Paul Sr.'s 1930 Ford Model A Coupe
If you are an avid fan of reality television, especially of the automotive variety, then I am betting that you saw the episode of ‘Jesse James Outlaw Garage’ on Discovery Channel, where Jesse & the crew @ Austin Speed Shop built a gorgeous one-of-a-kind 1930 Ford Model A 5-Window Coupe for none other than Paul Teutul Sr. from Orange County Choppers. Well folks, here is your chance to own this very piece of Hot Rod television history!
‘Red Hills Rods & Classics’ is very happy to offer you this amazing 1930 Ford Model A 5-Window Coupe, which I acquired from Paul Sr. in a multi-car deal. Over the last 16 years, I have handled some amazing vehicles, including some of the most rare American muscle cars in the world, as well as many amazing & unique Hot Rods including the 1932 Ford Roadster that Jesse James & The Austin Speed Shop built on television a few years back. I can safely say this this 1930 Ford Model A Coupe is truly a badass!
Paul Sr. wanted a 50’s East-Coast style Hot Rod, which is obviously where he grew up admiring the true Hot Rods back in the day. I have to say that Jesse & his crew absolutely nailed it! This Rod is featured in ‘Traditional Rod & Kulture’ magazine Issue #33, laying out the build process in detail. The crew did not know who the client was for much of the build, as Jesse kept it a secret. Bob Merkt found the Coupe body in Iowa, which was in such good condition that he said that it was actually a shame to cut out the new sub rails to make room for the deep channel. The original 1930 Ford chassis (stamped w/ VIN # A2764008) was disassembled, squared up & fitted w/ new cross-members to dial in the stance. It uses a dropped & drilled I-beam on custom hairpins up front & a buggy spring w/ a modified Pete & Jakes ladder bar assembly for the ’57 Ford rear-end. Self-energizing Lincoln drum brakes were used behind the 1940 Ford steelies.
As the chassis was being finished, work started on the 1953 Chrysler 331ci Hemi motor, adding a Weiand three-deuce intake & flowing Zoomie headers by Bob Merkt. Stromberg donated (3) of their new Black & Chrome Stromberg 97 carburetors, which was very nice of them to do! Paul Sr. requires lots of legroom, making a manual transmission out of the question. The early Hemi blocks use an integrated bellhousing, and adapting transmissions w/out removable housings required a bit of work. A 727 Torqueflite automatic transmission was pulled from another project & Kail Withers painstakingly trimmed the tranny back to the pump cover to mount the adaptor plate. The center cross-members then had to be modified for the wider transmission pan. James Parker was tapped to create the new floor & trunk panel where the Moon tank rests. Though many East Coast cars ran un-chopped, it was decided to bring the top down 2” w/ a clean slice that required minimal work to finish out. Jesse & Bob hammered out a piece of flat steel into a slightly domed panel to fill the top, which came out excellent! Jesse also created the one-off nerf bar that circles the Buick taillights from 2” chunks of stainless steel & crafted the twin flat-bar insert for the grille. Back in 1958, four round headlights were the latest rage from Detroit & were showing up on kustom cars everywhere! Inspired, Jesse added four vintage snowmobile lamps, staggering them down low on handmade stands. This is one of my favorite features on the car.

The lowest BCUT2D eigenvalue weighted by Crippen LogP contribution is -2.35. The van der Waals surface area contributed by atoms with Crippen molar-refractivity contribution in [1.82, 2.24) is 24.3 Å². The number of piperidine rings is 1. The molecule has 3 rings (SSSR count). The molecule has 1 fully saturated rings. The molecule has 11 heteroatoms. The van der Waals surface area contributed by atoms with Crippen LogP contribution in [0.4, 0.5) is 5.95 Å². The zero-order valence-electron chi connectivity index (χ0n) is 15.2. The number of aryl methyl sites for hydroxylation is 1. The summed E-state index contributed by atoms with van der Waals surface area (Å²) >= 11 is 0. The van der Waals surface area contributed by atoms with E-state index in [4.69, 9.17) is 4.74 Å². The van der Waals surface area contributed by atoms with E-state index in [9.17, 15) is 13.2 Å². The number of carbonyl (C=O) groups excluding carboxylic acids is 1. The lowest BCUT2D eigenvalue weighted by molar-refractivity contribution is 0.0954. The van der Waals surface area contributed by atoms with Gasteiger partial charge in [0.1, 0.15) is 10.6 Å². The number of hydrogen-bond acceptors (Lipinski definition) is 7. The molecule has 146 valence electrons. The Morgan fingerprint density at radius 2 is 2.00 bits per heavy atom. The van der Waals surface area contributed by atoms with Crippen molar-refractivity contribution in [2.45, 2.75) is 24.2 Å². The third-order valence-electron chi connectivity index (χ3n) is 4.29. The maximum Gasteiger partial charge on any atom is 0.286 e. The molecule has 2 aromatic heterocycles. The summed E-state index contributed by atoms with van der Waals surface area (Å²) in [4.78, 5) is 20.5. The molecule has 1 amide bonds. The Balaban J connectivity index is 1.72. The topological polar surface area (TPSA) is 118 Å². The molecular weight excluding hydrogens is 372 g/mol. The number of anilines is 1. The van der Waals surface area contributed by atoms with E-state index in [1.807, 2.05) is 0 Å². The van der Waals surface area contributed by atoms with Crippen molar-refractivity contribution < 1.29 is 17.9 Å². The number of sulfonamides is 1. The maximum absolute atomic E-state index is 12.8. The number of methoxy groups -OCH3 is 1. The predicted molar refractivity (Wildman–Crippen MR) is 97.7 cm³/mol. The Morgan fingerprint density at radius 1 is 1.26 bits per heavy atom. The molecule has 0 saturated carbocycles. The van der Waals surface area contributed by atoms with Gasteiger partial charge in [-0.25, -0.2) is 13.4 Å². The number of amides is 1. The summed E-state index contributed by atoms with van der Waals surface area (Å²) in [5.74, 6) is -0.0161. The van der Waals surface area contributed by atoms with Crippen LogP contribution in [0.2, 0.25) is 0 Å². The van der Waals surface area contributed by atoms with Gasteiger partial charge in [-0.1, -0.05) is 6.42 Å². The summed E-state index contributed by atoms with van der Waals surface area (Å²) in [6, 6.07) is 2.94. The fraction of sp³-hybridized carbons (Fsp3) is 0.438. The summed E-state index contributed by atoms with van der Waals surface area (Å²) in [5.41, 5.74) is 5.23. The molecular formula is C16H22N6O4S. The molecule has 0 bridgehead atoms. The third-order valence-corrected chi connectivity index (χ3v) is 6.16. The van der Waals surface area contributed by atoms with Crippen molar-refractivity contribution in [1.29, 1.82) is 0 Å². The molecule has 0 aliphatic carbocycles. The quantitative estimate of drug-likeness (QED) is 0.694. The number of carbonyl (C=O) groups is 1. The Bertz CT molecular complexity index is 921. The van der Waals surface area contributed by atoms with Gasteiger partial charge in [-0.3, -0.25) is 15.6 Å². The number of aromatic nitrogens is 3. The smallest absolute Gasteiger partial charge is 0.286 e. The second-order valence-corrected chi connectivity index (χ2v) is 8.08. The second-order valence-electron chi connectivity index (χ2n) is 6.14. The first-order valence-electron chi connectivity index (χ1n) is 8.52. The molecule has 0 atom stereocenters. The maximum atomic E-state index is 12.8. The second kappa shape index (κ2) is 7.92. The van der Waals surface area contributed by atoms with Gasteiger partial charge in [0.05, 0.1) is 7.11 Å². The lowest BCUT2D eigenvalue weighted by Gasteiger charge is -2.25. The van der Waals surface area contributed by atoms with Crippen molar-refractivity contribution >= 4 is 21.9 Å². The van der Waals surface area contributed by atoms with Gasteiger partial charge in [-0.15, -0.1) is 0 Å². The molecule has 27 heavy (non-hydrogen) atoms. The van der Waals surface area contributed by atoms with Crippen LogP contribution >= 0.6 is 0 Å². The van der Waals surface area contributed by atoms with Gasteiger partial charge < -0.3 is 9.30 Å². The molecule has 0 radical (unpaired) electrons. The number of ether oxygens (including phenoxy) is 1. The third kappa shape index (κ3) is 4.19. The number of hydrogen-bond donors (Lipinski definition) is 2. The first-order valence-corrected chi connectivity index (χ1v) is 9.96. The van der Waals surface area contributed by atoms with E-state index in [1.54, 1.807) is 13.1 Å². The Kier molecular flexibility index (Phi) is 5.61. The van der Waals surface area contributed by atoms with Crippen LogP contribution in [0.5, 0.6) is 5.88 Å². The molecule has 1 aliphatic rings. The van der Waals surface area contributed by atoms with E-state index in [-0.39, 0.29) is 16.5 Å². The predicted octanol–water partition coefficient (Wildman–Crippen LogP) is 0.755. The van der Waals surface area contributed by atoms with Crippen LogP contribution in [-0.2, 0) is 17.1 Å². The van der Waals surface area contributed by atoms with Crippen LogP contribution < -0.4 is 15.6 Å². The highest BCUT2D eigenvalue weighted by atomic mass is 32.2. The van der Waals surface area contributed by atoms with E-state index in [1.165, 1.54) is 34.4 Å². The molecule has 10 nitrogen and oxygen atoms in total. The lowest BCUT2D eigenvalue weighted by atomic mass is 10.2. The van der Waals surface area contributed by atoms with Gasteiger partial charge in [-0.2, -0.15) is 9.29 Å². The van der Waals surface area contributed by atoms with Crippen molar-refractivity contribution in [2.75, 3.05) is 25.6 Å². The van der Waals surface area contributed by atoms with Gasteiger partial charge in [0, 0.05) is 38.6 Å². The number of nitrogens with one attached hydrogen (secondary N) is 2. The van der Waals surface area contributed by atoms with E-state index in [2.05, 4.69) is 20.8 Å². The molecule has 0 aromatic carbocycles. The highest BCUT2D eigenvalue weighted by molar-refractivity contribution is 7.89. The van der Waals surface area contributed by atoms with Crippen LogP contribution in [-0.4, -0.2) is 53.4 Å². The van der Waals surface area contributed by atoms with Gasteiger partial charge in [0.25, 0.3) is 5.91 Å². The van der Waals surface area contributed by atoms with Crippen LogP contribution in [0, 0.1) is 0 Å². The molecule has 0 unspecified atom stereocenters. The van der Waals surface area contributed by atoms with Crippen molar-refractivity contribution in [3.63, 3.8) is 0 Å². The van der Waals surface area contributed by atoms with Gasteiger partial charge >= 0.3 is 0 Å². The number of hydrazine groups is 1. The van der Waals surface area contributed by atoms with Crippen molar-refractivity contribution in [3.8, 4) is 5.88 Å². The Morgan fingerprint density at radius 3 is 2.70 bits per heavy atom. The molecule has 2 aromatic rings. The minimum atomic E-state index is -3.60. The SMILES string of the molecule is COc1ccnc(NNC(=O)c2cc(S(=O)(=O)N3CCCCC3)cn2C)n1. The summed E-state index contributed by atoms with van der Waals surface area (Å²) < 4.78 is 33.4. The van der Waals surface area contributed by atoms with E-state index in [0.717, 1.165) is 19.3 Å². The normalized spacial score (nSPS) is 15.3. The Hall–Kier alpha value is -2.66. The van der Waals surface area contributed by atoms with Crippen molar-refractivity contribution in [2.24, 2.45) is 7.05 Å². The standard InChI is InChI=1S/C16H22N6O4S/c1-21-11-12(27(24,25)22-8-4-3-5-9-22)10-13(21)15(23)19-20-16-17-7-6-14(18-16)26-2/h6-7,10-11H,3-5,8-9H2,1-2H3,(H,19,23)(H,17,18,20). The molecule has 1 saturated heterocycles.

The interior saw another successful kustom-car inspired challenge met, as Jesse hand-built the steering wheel center & outer hoop in stainless, then cast a clear ring from a custom old. He also hand-built the matching shift knob. Check out how the shifter is mounted in the middle of the dash to keep the floor open for more legroom. Very cool! The ‘54 Ford dash is simply beautiful & was massaged to perfection by Alex Swanson, who also installed a set of gauges behind the glove box door, where you will also find the ignition switch & light switch. With the one-off seats & pedals laid out, Paul Sr. was brought in for a test-fit w/ the steering column. Model A’s are known for being cramped but not this one! I am 6’2” & 210 Lbs, and I fit comfortably w/ 5” remaining above my head and lots of legroom. After the test-fit, the car was blown completely apart w/ components sent to Speed & Sport Chrome in Houston, who did an outstanding job! Parts dipped include everything from the smallest bolts & washers to the suspension, wheels, garnish moldings, backing plates, gauge bezels, brackets, hard line hoses, etc. and let me tell you, it all shines! Anything that was not sent out to chrome was painted White, including the engine block. Custom Car Crafters in Austin shot the German White hue inside & out, and polished all surfaces to a high luster! Leonard Harvey, a legendary upholsterer who was doing custom cars back in the day, did the tuck & roll, adding contrasting black carpeting w/ pleated inserts & piping. It just doesn’t get much cooler folks! She starts w/ a flick of the wrist, idles smoothly & runs beautifully in every way! Did I mention how she sounds? Absolutely incredible, the way a real Hot Rod should!
I have never had a vehicle on my showroom floor that gets attention like this car, period! It is truly a rolling piece of art, and the opportunity to acquire such a vehicle rarely if ever comes around. This 1930 Ford Model a 5-Window Coupe is for the collector who only wants the best of the BEST!